• I had this fantastic notion. I took the Xanax and the Ritalin together. It had never occurred to me!
  • I've stayed alive for you. But now you have to let me go.
  • I don't think two people could have been happier than we have been.
    • Richard's last words, quoting Virginia's suicide note, before he jumps out the window


  • Leonard: Do you think it's possible that bad writing actually attracts a higher incidence of error?
  • Sally: Why do I always have to sit next to the exes? Is this some kind of a hint, sweetheart? And anyway, shouldn't the exes have a table of their own where they can all ex together in ex-quisite agony?
  • Kitty: All my life I could do everything. I could do anything, really. Except the one thing I wanted.
  • Kitty: I don't think you can call yourself a woman until you're a mother.
  • Louis: The day I left him I got on a train and made my way across Europe. I felt free for the first time in years.
  • Vanessa: Your aunt is a very lucky woman, Angelica. She has two lives. She has the life she is leading and also the books she is writing.
  • Julia: They're all here, aren't they? All the ghosts... All the ghosts are assembling for the party!
  • Dan: The thought of this life, that's what kept me going. I had an idea of our happiness.
  • Julia: So that's the monster.
  • We live our lives, do whatever we do, and then we sleep. It's as simple and ordinary as that. A few jump out windows, or drown themselves, or take pills; more die by accident; and most of us are slowly devoured by some disease, or, if we're very fortunate, by time itself. There's just this for consolation: an hour here or there when our lives seem, against all odds & expectations, to burst open & give us everything we've ever imagined, though everyone but children (and perhaps even they) know these hours will inevitably be followed by others, far darker and more difficult. Still, we cherish the city, the morning, we hope, more than anything for more. Heaven only knows why we love it so... There she is with another hour before her.
    • From the book


Clarissa: I'm having a party. My friend Richard has won the Carruthers.
Florist: Well that's just terrific! If I knew what it was.

Richard: Who is this party for?
Clarissa: What are you asking, what are you trying to say?
Richard: I'm not trying to say anything. I think I'm staying alive just to satisfy you.

Virginia: [beginning to write] Mrs. Dalloway said...she would buy the flowers...herself.
[transition to Laura, reading in bed]
Laura: Mrs. Dalloway said she would buy the flowers herself.
[transition to Clarissa, getting ready to run errands]
Clarissa: Sally, I think I'll buy the flowers myself.

Richard: We want everything, don't we?
Clarissa: I suppose we do.

Clarissa: Just to let you know I am making the crab thing. Not that I imagine it makes any difference to you.
Richard: Of course it makes a difference. I love the crab thing.

Laura: [We're] baking the cake to show him that we love him.
Richie: Otherwise he won't know we love him?
Laura: That's right.

Vanessa: Virginia.
Virginia: Leonard thinks it's the end of civilization: People who are invited at 4 and arrive at 2:30.
Vanessa: Oh God.
Virginia: Barbarians.

Kitty: Oh, you're reading a book?
Laura: Yeah.
Kitty: What's this one about?
Laura: Oh, it's about this woman who's incredibly — well, she's a hostess and she's incredibly confident and she's going to give a party. And maybe because she's confident, everyone thinks she's fine... but she isn't.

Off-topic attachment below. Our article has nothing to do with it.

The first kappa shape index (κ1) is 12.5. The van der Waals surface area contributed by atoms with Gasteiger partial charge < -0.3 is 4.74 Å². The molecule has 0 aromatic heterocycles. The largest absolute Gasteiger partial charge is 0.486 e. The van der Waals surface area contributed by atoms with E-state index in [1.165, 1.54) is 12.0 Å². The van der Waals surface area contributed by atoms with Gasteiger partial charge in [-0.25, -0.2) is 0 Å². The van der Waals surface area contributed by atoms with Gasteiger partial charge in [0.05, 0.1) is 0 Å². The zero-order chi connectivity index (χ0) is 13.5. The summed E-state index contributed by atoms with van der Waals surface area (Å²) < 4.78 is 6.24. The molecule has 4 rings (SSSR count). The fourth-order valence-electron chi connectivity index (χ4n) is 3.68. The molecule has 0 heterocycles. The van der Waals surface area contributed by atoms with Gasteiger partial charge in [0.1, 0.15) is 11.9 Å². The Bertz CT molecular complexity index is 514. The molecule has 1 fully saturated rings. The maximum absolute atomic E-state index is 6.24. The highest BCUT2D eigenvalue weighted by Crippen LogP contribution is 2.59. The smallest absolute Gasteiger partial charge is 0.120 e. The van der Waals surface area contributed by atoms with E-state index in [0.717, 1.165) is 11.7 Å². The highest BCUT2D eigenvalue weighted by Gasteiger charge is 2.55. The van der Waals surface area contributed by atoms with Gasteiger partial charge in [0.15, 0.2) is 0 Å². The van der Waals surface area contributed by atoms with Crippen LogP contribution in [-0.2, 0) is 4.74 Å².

Virginia: Do you think she’d like roses?
Angelica: Is it a she?
Virginia: Yes, the females are larger... and less colourful.
Angelica: What happens when we die?
Virginia: What happens? [pause] We return to the place that we came from.
Angelica: I don't remember where I came from.
Virginia: Nor do I.
Angelica: She looks very small.
Virginia: Yes, that's one of the things that happens. We look smaller.
Angelica: But very peaceful...

Clarissa: He came out behind me. He put his hand on my shoulder... 'Good morning, Mrs. Dalloway.' [pause] From then on I've been stuck.
Louis: Stuck?
Clarissa: Yep. With the name, I mean.

Angelica: What were you thinking about?
Virginia: I was going to kill my heroine. But I've changed my mind. [pause] I fear I may have to kill someone else instead.

Virginia: You return to what?
Vanessa: Tonight. Oh, just some insufferable dinner not even you could envy, Virginia.
Virginia: But I do.

Leonard: Why does someone have to die?
Virginia: Leonard.
Leonard: In your book. You said someone had to die.
Virginia: Mm.
Leonard: Why?

[Virginia gazes at the fire thoughtfully.]

Leonard: Is that a stupid question?
Virginia: No…
Leonard: I imagine my question is stupid.
Virginia: Not at all.
Leonard: Well?
Virginia: Someone has to die in order that the rest of us should value life more. It's contrast.
Leonard: And who will die? Tell me.
Virginia: The poet will die. The visionary.

Julia: You can't see that? You can't see that Louis Waters is weird?
Clarissa: I can see that he's sad.
Julia: Well. All your friends are sad.

Clarissa: He gives me that look.
Julia: What look?
Clarissa: To say: Your life is trivial. You are so trivial.

Richard: I don't think I can make it to the party, Clarissa.
Clarissa: You don't have to go to the party, you don't have to go to the ceremony, you don't have to do anything you don't want to do. You can do as you like.
Richard: But I still have to face the hours, don't I? I mean, the hours after the party, and the hours after that...
Clarissa: You do have good days still. You know you do.
Richard: Not really. I mean, it's kind of you to say so, but it's not really true.



See also